AI has the potential to address the oil and gas industry’s core talent challenges in three ways. First, by making existing oil and gas operations more efficient, so less resources are needed to maintain them. Second, by codifying some of the knowledge of retiring engineers into virtual agents. Thirdly, by making the industry more attractive to younger hires.
1) Reducing the impact of the brain drain
Before more workers retire, it’s vital to capture their institutional knowledge to retain key insights and experience. AI and advanced technologies can also be used to preserve the expertise of retiring generations in ways that can actually increase its impact.
Intuitive AI-enabled information retrieval systems, which capture text and voice inputs and use natural language processing, can already be built to collate retirees’ knowledge and experience in ways that can be tapped into by any member of staff. These could include apps to help less experienced workers identify specialist parts onsite, or even answer questions in the head office using pooled, interrogable chat bot-style databases, solving problems with the uncanny ease of a science fiction computer. These systems can also be used to for onboarding and passing on critical business knowledge to new hires, forging a link between generations, achieving business continuity.
At the same time, at the forefront of AI’s utility is its ability to automate previously human-operated and time-consuming functions. This will help lessen the impact of workers taking their skills with them into retirement. After all, if you can automate a job function, the institutional knowledge about that particular role is no longer necessary for the organization to function.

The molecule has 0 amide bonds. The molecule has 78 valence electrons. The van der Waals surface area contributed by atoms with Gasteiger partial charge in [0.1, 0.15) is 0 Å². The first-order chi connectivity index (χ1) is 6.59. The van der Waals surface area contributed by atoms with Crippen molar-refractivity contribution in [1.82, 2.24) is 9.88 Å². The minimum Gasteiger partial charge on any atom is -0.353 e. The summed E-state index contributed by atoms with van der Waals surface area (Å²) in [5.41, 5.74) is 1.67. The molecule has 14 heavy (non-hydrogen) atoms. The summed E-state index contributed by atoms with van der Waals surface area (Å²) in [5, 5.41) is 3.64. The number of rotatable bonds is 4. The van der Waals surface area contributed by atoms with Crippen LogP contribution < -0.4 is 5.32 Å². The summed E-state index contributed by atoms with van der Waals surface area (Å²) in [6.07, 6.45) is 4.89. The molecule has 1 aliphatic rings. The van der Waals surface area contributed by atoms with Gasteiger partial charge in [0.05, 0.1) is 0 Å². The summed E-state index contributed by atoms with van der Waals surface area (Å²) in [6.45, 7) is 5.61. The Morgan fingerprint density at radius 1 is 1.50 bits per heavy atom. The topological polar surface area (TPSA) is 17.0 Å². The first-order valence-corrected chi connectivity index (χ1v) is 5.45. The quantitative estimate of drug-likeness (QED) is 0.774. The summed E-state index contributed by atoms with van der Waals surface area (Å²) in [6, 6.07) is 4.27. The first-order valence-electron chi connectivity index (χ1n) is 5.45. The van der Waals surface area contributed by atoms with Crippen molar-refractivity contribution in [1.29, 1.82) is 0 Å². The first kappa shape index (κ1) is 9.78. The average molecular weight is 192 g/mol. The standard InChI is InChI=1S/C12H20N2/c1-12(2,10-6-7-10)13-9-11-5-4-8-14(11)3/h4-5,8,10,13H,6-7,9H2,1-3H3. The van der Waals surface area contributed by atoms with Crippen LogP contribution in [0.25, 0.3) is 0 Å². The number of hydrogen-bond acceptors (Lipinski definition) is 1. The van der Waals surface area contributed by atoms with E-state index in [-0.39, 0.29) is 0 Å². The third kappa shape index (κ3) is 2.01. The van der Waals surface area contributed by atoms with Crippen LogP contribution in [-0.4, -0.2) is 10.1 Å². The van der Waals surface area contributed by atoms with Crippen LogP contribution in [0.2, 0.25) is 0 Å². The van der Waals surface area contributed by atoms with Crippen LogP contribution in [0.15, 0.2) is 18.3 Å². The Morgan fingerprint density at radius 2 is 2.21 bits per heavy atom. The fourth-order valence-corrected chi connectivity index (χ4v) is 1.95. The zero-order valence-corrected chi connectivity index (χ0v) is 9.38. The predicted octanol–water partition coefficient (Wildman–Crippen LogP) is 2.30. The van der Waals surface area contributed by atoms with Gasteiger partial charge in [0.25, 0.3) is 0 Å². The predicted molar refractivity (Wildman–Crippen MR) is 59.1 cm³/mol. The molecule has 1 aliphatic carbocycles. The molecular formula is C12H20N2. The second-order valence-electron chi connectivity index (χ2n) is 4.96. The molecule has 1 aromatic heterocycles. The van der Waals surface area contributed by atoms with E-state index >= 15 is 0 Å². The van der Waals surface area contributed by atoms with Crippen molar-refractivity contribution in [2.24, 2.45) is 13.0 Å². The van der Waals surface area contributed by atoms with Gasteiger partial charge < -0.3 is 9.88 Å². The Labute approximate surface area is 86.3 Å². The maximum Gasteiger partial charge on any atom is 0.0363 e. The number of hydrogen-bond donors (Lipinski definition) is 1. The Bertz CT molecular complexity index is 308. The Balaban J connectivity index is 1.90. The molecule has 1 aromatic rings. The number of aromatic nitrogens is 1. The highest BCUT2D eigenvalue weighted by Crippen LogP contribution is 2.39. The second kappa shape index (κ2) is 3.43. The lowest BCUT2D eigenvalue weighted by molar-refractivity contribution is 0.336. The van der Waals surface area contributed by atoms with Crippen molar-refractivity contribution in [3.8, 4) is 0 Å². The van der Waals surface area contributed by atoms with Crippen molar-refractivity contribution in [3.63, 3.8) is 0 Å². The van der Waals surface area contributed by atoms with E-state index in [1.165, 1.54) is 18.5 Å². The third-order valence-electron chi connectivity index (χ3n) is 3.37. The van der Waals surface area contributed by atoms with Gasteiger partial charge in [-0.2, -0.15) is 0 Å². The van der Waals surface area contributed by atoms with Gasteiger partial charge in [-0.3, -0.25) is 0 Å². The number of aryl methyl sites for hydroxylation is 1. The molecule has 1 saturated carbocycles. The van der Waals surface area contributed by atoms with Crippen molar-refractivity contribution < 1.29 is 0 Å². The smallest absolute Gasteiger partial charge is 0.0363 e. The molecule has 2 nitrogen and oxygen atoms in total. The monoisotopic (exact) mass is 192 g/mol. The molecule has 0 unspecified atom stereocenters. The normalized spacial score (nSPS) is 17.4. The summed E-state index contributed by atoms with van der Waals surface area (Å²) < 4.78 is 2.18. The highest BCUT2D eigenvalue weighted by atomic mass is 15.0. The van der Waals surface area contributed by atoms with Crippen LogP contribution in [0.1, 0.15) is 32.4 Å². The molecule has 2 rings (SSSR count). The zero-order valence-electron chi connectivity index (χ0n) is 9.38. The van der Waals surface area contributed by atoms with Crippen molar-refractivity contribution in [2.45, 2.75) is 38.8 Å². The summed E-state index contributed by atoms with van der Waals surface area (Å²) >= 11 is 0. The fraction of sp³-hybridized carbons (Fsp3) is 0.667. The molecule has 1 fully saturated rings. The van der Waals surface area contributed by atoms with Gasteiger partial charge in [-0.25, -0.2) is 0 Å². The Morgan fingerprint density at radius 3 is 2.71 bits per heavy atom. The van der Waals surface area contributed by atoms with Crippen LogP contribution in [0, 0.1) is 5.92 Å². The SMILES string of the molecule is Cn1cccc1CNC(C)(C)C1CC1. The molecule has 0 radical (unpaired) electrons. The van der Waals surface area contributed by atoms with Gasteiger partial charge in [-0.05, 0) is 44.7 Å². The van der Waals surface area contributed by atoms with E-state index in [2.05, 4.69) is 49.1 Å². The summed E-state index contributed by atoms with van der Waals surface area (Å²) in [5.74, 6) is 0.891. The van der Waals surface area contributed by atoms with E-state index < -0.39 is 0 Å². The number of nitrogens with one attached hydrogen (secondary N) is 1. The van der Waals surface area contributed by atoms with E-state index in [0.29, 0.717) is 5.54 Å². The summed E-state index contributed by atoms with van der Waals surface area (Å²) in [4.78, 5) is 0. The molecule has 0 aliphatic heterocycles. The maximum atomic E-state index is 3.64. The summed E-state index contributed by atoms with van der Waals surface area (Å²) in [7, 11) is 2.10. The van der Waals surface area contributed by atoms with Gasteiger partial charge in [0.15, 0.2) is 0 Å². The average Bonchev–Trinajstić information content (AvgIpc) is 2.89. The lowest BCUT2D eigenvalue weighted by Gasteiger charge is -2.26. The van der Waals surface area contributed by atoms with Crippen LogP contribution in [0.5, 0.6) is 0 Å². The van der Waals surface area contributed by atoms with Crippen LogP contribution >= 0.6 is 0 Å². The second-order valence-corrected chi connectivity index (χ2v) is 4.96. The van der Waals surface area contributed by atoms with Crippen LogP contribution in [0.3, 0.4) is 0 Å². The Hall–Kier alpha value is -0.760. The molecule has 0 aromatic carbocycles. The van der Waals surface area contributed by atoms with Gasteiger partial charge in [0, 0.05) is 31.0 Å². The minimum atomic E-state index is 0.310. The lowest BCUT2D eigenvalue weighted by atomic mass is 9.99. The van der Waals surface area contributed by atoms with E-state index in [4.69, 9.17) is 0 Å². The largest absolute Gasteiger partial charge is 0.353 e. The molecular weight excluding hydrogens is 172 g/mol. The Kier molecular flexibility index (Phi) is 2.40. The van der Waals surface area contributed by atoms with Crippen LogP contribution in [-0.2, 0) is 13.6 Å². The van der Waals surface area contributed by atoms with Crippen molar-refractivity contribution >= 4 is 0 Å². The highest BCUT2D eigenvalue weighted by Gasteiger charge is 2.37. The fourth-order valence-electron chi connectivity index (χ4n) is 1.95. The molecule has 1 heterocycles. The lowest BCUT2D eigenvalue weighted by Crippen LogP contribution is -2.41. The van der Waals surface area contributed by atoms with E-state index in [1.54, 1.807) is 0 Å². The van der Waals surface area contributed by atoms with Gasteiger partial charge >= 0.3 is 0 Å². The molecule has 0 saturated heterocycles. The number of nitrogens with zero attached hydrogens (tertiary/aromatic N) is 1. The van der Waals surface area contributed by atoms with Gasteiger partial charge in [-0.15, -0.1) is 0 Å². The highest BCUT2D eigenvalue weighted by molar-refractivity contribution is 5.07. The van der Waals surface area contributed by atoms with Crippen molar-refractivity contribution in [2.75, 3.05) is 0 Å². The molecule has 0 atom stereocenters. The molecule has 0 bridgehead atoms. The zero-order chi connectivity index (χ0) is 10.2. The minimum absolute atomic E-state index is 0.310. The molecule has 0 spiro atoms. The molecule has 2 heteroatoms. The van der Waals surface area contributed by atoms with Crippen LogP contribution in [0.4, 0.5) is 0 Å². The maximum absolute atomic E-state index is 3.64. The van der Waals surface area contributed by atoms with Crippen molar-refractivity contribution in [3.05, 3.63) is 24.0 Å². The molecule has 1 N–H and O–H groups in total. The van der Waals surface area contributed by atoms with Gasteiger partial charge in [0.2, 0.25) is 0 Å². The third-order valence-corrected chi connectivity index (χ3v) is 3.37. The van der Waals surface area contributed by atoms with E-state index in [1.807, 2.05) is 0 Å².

In the field, AI can identify the need for repairs and infrastructure updates to help target investment and effort more effectively. For example, drones use a combination of on-board (edge) AI and cloud-based AI, along with GPS, to navigate, avoid collision and execute tasks in the field, including surveying and capturing imagery. They can fly over hazardous or uncharted land or even work underwater to send back real-time reports from inspection points, making work safer for humans, while also amplifying human productivity.
The wider ecosystem of oil and gas infrastructure may also benefit from AI. With so many facilities, plants and refineries built half a century ago, frequently with little or no computer integration, the industry has significant technical debt. It must first upgrade from analogue to digital systems that layer intelligent and autonomous systems on top of this newly connected infrastructure. As equipment and sites reach the end of their lifespan, the industry faces years of upgrade investments necessary to remain competitive and profitable.
2) Making the industry more attractive to new hires
Part of this solution goes hand-in-hand with the first – by automating lots of the dirty, on-the-ground work that the industry is known for, it can help create a less dangerous, less environmentally impactful and more attractive workplace.
As many as 70% of millennials believe jobs in oil and gas are physically demanding. This is a potential barrier to entry that AI can help lower by reducing the hands-on parts of the business.
In addition, the work that remains will be more attractive to younger hires. A fresh emphasis on pioneering technology could make oil and gas an aspirational career choice for a new generation of recruits whose interests lie more in the technology and coding spheres. In an analysis of job-seeker click behaviour, younger applicants were far more likely to click on jobs with a digital element, such as developers and data scientists.
Instead, roles of the future will focus more on oversight, compliance as well as the training, implementation and management of AI systems. This means they will involve a much greater emphasis on flexibility and digital capabilities and using new technologies to further transform the industry into one that’s fit for the future.
Only 36% of Generation Z and 50% of Generation Y believe the oil and gas industry has a positive impact on local and global communities. This potential to radically change how the industry operates — while helping to contribute to global economic growth — could prove a challenge capable of winning over new generations to the industry’s positive potential.